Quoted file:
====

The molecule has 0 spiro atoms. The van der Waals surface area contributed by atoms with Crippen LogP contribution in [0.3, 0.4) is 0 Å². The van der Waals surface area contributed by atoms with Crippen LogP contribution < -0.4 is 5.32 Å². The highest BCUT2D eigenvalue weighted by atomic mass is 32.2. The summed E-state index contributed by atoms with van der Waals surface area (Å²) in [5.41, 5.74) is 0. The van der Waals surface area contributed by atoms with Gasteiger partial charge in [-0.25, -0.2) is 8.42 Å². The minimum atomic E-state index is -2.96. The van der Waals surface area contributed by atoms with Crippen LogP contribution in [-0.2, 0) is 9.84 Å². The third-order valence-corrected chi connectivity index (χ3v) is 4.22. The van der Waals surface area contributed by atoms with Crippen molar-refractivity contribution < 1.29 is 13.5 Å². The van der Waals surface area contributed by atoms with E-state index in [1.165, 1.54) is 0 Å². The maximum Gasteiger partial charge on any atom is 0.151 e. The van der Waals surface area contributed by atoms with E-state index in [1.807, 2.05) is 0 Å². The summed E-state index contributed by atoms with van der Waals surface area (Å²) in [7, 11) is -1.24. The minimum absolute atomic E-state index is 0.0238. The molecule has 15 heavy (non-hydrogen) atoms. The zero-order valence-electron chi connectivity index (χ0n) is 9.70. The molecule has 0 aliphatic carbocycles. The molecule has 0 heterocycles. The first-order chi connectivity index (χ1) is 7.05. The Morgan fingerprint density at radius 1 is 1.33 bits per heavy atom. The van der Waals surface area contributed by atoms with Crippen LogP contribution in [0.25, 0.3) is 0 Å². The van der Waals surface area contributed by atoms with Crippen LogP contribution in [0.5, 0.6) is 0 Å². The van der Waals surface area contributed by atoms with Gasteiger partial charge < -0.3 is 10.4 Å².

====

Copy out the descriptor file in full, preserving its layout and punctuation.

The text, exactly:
The molecule has 0 spiro atoms. The van der Waals surface area contributed by atoms with Crippen LogP contribution in [0.3, 0.4) is 0 Å². The van der Waals surface area contributed by atoms with Crippen LogP contribution < -0.4 is 5.32 Å². The highest BCUT2D eigenvalue weighted by atomic mass is 32.2. The summed E-state index contributed by atoms with van der Waals surface area (Å²) in [5.41, 5.74) is 0. The van der Waals surface area contributed by atoms with Gasteiger partial charge in [-0.25, -0.2) is 8.42 Å². The minimum atomic E-state index is -2.96. The van der Waals surface area contributed by atoms with Crippen LogP contribution in [-0.2, 0) is 9.84 Å². The third-order valence-corrected chi connectivity index (χ3v) is 4.22. The van der Waals surface area contributed by atoms with Crippen molar-refractivity contribution < 1.29 is 13.5 Å². The van der Waals surface area contributed by atoms with E-state index in [1.165, 1.54) is 0 Å². The maximum Gasteiger partial charge on any atom is 0.151 e. The van der Waals surface area contributed by atoms with E-state index in [1.807, 2.05) is 0 Å². The summed E-state index contributed by atoms with van der Waals surface area (Å²) in [7, 11) is -1.24. The minimum absolute atomic E-state index is 0.0238. The molecule has 15 heavy (non-hydrogen) atoms. The zero-order valence-electron chi connectivity index (χ0n) is 9.70. The molecule has 0 aliphatic carbocycles. The molecule has 0 heterocycles. The first-order chi connectivity index (χ1) is 7.05. The Morgan fingerprint density at radius 1 is 1.33 bits per heavy atom. The van der Waals surface area contributed by atoms with Crippen LogP contribution in [0.25, 0.3) is 0 Å². The van der Waals surface area contributed by atoms with Crippen LogP contribution in [0.5, 0.6) is 0 Å². The van der Waals surface area contributed by atoms with Gasteiger partial charge < -0.3 is 10.4 Å².